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Questions for the Next Schools Chancellor

Today, presumptive-next-mayor Vincent Gray will meet with presumptive-ex- chancellor Michelle Rhee to discuss the future of DC public schools.

In a way, this is a lose-lose meeting for both. As Rhee has made clear in her typically tin-eared style, she is skeptical Gray shares her commitment to a particular set of reforms. Meanwhile, Gray’s ultimate decision about Rhee is guaranteed to disappoint a significant percentage of his electorate – either those who voted for him to register their disapproval of Fenty’s and Rhee’s style of leadership, or those who voted against him to see her reign continue.

This puts Mr. Gray in a bit of a pickle, but he might as well use the opportunity to think about the essential questions he would want to ask any potential candidate to be the next Schools Chancellor. Here are five he might want to consider:

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Why Adrian Fenty Lost The City – and How Vincent Gray Can Win It Back

Now that the dust is beginning to settle from the DC mayoral race, it’s worth examining what outgoing mayor Adrian Fenty failed to understand about leadership and systems change, and what Vincent Gray will need to understand – and do – if he wants a different result.

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The (DC) Odyssey

A decade ago this month, I taught The Odyssey to a 9th grade classroom for the last time. Today, I’m reminded of Homer’s central lessons – now nearly 3,000 years old – as I watch Adrian Fenty’s tenure as DC mayor speed towards a potentially spectacular, and tragic, end.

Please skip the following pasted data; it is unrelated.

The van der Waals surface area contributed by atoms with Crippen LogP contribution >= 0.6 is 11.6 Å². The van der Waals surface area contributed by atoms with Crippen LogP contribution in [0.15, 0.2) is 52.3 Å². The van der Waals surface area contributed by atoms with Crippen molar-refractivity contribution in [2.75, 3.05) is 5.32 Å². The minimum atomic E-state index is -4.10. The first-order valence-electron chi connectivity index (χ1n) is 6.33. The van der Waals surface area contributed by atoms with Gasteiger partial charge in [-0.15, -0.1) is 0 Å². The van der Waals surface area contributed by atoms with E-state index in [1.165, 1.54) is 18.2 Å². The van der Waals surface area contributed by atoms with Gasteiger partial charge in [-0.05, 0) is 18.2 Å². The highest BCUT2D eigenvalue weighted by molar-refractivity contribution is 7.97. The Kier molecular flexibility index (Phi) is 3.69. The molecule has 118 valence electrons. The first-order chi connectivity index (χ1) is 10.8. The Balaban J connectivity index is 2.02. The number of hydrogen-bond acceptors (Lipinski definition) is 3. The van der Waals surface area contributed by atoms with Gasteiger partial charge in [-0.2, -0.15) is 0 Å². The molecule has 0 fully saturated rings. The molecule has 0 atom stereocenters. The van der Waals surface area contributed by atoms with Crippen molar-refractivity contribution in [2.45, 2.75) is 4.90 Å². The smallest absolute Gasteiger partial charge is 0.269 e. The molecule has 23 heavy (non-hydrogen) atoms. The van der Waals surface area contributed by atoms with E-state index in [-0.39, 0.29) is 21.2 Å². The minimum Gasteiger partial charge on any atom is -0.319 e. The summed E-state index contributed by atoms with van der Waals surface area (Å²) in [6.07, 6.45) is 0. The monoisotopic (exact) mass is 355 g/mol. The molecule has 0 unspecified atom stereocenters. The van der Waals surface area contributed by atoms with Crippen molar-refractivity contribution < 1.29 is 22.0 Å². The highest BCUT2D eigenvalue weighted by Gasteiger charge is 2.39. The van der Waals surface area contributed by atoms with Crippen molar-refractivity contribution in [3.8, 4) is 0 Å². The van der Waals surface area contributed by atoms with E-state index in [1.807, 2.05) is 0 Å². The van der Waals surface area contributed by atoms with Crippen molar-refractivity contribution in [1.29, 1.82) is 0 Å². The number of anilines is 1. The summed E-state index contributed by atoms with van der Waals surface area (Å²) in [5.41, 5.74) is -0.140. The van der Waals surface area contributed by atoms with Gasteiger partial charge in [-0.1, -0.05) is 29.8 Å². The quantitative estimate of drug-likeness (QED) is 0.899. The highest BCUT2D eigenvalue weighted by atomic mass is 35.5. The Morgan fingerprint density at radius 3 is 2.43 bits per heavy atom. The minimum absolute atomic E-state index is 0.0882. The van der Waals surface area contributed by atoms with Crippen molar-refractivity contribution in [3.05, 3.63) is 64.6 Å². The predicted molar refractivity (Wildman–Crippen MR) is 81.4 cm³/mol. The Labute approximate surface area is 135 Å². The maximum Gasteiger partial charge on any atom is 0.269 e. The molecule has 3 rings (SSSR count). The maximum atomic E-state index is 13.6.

I mean ‘tragic’ the ways the Greeks did – as a form of art based on human suffering in which some people find pleasure, but all people find wisdom and insight. And although the election is still a week away, no doubt political scientists are already scrambling to understand why a young leader who, just four years ago, began a presumptively-lengthy reign of the nation’s capitol by winning every single precinct, may now soon be out of work.

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The Science of School Renewal

There’s a revolution underway in the scientific community, and it’s changing the way we understand both the structure and the inner workings of the universe. These insights have far-reaching implications for all of us – and none of them are being heeded by the leading voices of our current efforts of transform America’s antediluvian public education system.

This is a serious problem. Here are three examples of what I mean:

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The Good, Bad & Ugly of Value-Added Analysis

I’m on the road all week — from DC to Oregon to Philadelphia to Oklahoma City — and everywhere I go people seem to be talking about the L.A. Times’ recent expose into the city’s school teachers, and the extent to which individual teachers are either helping students learn — or holding them back.

The conversations are based on the Times’ decision to use value-added analysis, which rates teachers based on their students’ progress on standardized tests from year to year. Thickening the plot, the Times produced this report using seven years of data the school district had — but had never analyzed. As the paper explains: “Value-added analysis offers a rigorous approach. In essence, a student’s past performance on tests is used to project his or her future results. The difference between the prediction and the student’s actual performance after a year is the ‘value’ that the teacher has added or subtracted.”

Because the idea of value-added analysis, or VAA, seems to be everywhere in K-12 education discussions (it has been embraced by the Obama administration, and many of the field’s leading philanthropic entities, from Gates to Walton to Broad, are intrigued by the approach), I want to offer what I see as the good, the bad and the ugly of VAA — and of the Times’ decision to use VAA as the foundation of its landmark report:

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